particular symptom. Clients come in with a difficulty that they want
        removed from their life--an eating disorder, gambling obsession, or
        unwanted same-sex attraction-- but good therapy addresses the whole
        person.

        I typically tell my clients in the very first session, "Rule Number
        One is, never accept anything I say unless it resolates as true for
        you." The experience of the client, whatever that may be, must
        always trump any preconceived theory. Reparative theory holds that
        the origin of SSA is in unmet emotional and identification needs
        with the same sex, and the client is free to accept or reject that
        premise. If that doesn't feel true to him, he will usually decide to
        leave therapy after one or two sessions.

        But if he continues, the therapeutic setting will provide a "holding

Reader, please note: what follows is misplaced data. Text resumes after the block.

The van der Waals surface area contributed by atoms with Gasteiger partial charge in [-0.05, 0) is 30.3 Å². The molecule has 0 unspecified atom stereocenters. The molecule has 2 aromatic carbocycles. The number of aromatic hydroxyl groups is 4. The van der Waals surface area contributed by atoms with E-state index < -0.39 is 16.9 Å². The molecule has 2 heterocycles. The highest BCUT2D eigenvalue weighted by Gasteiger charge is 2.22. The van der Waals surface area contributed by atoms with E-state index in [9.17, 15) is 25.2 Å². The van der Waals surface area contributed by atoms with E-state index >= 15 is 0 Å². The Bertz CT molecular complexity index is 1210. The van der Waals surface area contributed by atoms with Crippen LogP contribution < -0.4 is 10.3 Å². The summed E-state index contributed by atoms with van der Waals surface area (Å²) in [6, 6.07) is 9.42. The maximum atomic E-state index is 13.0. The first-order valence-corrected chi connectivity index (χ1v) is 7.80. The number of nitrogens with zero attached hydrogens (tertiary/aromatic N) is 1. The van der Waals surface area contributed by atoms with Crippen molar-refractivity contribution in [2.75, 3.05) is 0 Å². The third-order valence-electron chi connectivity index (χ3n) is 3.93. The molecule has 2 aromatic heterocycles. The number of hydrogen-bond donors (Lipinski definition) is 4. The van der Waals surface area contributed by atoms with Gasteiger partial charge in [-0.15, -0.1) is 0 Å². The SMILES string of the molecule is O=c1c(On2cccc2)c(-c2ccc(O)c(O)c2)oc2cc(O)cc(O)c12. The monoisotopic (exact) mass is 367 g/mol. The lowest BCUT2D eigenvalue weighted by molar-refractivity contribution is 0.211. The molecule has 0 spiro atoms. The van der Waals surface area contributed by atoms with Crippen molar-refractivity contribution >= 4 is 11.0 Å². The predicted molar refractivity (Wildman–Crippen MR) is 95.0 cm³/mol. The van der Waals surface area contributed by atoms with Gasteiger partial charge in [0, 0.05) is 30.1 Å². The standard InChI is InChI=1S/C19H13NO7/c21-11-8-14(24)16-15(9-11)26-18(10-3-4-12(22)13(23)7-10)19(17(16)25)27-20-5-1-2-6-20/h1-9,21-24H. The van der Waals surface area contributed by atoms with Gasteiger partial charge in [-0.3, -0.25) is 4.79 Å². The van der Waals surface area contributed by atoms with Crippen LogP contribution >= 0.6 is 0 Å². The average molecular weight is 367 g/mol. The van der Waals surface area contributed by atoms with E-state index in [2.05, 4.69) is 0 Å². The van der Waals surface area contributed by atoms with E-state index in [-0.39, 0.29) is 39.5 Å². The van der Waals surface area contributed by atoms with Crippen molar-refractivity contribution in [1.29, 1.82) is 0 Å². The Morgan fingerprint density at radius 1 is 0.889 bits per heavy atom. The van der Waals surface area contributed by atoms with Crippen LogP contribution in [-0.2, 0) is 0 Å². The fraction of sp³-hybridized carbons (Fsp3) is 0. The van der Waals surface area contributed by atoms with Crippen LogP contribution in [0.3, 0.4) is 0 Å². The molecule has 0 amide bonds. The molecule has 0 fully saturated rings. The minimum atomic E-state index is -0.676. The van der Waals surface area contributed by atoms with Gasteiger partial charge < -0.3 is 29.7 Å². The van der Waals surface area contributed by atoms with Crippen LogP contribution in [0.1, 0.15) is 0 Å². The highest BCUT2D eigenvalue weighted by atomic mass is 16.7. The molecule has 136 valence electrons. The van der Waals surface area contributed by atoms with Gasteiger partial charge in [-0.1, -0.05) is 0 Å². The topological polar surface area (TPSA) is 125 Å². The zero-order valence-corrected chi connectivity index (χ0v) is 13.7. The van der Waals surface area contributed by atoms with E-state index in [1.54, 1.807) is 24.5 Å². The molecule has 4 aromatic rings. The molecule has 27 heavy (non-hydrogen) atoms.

environment, " an opportunity in which he can explore, reexperience
        and assimilate past, painful trauma. Here, he begins to liberate
        himself from old patterns of self-sabotage. He grows beyond the
        emotional isolation and chronic loneliness that have so long limited
        him, and develops a renewed emotional investment in authentic
        relatedness.

        Through a relationship with an attuned therapist, the client
        discovers how it feels to emotionally disclose to another man--
        revealing those long-buried, shame-evoking feelings. He experiences
        from him a deep acceptance of wherever he is in his life, at that
        point in time, whether he changes or not. Such an experience is
        always deeply therapeutic.

        Besides an enhanced ability to develop genuine male friendships, the
        client will discover healthier relationships with females-- where he
        learns to prohibit the boundary violations with women that have